In two separate podcasts Thursday, Charisma Media founder Steve Strang and political strategist Julianne Shinto of Imprimatur, who is attending the Republican National Convention, discussed what is happening this week in Cleveland.
Strang, who endorsed U.S. Sen. Ted Cruz (R-Texas) early in the GOP presidential primary race, now backs the party nominee, Donald Trump. He noted, however, that there remain some holdouts among evangelicals.
"It's very different; very divisive," Shinto agreed. "I really have to ask conservatives, 'What do we want to do?' We're all on the same team, and, really, it's very frustrating for those of us who have been working hard, who understand what the stakes here are, and really want to make sure this country can be the best it can possibly be."
Seeing how the world is seemingly spinning out of control of late, Strang noted the situation is likely to continue under Democratic presidential nominee-in-waiting Hillary Clinton. He said he doesn't understand why people aren't lining up behind Trump's candidacy, saying the alternative would be "so bad."
Shinto, who also does consulting work in Canada and the United Kingdom, said the situation is both bad and dangerous. She said "everyone in the Consevative Party" in the U.K. is "furious" with President Obama over the Iran nuclear deal.
"He has made the world more dangerous forever," she said. "It's not something we will recover from in my lifetime. I don't see how we can ever recover from this.
"We certainly have to take steps to manage it, to make it the best it can be ... Every single day that agreement is in place, we are at greater risk."
Shinto said she doesn't know how Ohio Gov. John Kasich's boycott of the convention would affect the general election, although she noted he's been meeting with groups on the sidelines. She also noted she personally had lunch with him earlier in the week.
"I don't understand in this particular situation why he doesn't have his eye on the ball," she said. "Can we win without Ohio? Gosh, I don't know. I don't know what people are going to do.
"I've got to think that some conservatives will come to their senses and will do the right thing when the time comes. But, I can't even understand the #NeverTrumpers, I can't understand the boycott and I can't understand some of the people who have not [supported Trump], because there's really so much at stake."
Shinto said it would be "extremely immature" to sit out the November election. Millions of Christians sat out last election because they weren't happy, she added, which led to the re-election of President Obama.
"We're adults, and we have to realize that our vote changes people's lives," she said. "Our lives, our children's lives and our grandchildren's lives. And, it will change the world."
Trump is "a good leader," she added, and is likely to be a good president. She said he would be likely to surround himself with the "right people," largely because of the ego many target for criticism.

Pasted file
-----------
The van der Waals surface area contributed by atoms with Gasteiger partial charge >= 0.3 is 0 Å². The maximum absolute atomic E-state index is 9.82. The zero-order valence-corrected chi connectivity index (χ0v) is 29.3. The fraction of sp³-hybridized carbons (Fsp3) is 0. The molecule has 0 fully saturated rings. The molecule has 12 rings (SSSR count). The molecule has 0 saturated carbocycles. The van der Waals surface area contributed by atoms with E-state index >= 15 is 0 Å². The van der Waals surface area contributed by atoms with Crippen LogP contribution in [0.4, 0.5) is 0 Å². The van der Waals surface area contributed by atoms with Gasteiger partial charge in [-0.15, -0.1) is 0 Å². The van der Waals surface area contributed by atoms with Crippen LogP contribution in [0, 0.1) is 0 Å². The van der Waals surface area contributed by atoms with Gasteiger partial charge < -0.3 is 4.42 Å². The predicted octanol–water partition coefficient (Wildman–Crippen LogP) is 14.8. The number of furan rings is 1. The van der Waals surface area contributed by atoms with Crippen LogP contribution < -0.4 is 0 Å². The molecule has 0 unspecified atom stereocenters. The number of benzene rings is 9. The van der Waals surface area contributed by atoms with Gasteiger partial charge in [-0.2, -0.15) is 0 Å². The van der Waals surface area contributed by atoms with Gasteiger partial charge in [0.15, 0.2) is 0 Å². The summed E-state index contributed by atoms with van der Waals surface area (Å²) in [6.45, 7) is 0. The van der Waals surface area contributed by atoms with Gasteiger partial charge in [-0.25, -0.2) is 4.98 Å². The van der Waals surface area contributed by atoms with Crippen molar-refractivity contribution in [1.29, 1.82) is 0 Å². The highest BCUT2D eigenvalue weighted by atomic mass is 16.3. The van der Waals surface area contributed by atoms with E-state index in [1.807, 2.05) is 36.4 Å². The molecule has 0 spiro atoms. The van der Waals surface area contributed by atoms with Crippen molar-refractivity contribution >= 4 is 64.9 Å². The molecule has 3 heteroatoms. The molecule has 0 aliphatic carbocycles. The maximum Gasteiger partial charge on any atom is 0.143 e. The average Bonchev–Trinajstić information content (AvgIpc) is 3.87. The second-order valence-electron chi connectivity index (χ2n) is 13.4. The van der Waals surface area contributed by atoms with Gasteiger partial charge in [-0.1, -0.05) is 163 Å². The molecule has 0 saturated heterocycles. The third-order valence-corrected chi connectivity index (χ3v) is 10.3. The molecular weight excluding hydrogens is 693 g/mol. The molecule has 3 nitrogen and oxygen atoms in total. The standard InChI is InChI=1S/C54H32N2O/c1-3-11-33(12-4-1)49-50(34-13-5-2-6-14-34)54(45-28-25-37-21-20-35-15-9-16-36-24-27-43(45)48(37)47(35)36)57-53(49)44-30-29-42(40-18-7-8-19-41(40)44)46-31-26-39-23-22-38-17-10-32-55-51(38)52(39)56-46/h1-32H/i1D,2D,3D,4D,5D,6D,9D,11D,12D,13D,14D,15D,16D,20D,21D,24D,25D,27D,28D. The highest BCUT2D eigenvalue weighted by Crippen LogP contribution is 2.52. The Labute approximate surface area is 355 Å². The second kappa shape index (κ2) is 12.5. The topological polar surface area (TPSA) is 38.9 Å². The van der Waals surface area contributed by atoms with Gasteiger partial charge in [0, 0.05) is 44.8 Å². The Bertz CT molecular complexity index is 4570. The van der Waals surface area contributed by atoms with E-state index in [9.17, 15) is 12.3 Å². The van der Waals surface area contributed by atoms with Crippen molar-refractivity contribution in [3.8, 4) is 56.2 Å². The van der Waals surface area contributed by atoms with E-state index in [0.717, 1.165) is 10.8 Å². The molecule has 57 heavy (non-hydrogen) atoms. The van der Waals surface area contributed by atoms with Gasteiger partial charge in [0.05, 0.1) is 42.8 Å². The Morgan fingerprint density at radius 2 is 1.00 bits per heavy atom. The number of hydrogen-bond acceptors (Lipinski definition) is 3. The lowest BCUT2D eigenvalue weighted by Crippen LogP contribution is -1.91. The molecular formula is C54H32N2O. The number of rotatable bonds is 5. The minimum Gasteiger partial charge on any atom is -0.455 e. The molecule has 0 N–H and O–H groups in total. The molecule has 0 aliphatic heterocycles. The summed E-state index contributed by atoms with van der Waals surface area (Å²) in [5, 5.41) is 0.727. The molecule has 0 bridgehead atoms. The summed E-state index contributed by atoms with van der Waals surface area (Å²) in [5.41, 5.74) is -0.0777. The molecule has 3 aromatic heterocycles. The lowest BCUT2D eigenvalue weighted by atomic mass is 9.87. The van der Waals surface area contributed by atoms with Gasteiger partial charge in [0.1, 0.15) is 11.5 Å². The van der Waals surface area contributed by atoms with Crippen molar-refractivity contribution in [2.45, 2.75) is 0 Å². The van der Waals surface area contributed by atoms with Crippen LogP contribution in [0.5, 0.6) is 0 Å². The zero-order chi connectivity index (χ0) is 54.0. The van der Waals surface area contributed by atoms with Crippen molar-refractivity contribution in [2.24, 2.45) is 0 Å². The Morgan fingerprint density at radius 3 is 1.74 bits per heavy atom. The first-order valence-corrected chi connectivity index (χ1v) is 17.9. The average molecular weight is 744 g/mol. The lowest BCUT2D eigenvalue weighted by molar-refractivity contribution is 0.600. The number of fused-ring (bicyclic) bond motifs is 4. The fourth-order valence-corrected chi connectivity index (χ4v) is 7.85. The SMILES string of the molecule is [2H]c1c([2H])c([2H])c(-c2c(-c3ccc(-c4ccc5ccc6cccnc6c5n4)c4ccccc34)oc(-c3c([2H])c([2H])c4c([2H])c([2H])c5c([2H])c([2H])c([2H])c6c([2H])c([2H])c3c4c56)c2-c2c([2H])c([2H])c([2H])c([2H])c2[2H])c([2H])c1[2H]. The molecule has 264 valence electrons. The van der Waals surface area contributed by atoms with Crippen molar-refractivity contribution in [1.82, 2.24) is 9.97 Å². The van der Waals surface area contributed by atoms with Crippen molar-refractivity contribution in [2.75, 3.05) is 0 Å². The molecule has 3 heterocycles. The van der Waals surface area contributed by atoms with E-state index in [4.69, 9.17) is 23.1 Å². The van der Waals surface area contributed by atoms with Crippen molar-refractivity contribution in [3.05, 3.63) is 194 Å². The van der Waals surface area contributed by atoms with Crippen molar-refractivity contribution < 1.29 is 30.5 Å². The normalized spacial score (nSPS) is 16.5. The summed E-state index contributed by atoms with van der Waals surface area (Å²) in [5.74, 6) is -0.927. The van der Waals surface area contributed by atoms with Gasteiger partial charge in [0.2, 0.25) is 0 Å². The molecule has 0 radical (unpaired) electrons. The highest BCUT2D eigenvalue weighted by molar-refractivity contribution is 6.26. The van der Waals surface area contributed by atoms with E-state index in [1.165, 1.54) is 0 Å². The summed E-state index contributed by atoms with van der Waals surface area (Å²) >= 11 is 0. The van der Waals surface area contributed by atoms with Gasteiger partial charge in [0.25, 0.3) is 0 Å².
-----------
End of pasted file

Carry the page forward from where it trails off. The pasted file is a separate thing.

"If there's one thing we can say about Donald Trump, it's that he has an ego," she said. "He doesn't want to be the worst president we've ever had. Believe me, he wants to be the best there ever was. I promise you that. No one would disagree with me that the man's got an ego like we may never have seen.
"I think based on that alone, I think voters can take to the bank he's going to surround himself with people that can get it done. He does have a track record of doing things that make sense and doing things that will move the ball forward. I really do think that he will be a strong leader."
Click here to listen to the first podcast in its entirety.
Strang and Shinto also discussed what is happening outside the Quicken Loans Arena in downtown Cleveland. Much of it is information the mainstream media has kept away from its audience.
Noting that Black Lives Matter—which she described as a "group of terrorists"—were present "in full force," Shinto said the convention has also attracted police from nearly all 50 states. She said with all of the protests, problems and confrontations, she is grateful for the police presence.
But there is another group in Cleveland whose presence surprised her. She said there are thousands of Bikers for Trump in Cleveland who are also actively engaged in protecting citizens at the convention from "organizations that want to decide how we live our lives, and are just going to disrupt the process any way they can."
Ultimately, Shinto said the protest groups, such as BLM, Code Pink and the NAACP, will help sway voters to vote for Trump in November.
"I don't think anybody wants their freedoms decided by a bunch of vigilantes who think that because someone may have died at a police officer's hands, that police officers need to be shot," she said. "Nobody thinks we should have anarchy; that's not what anybody wants.
"I think this will direct more people toward order, toward more conservative values, toward more safety. There's no doubt everyone feels safer with a Republican in office. I think this will truly help the conservative movement ...
"In times of danger, in times of war across the world, they tend to go for the more protective, and those tend to be the more conservative candidates."
Click here to listen to the second podcast in its entirety.
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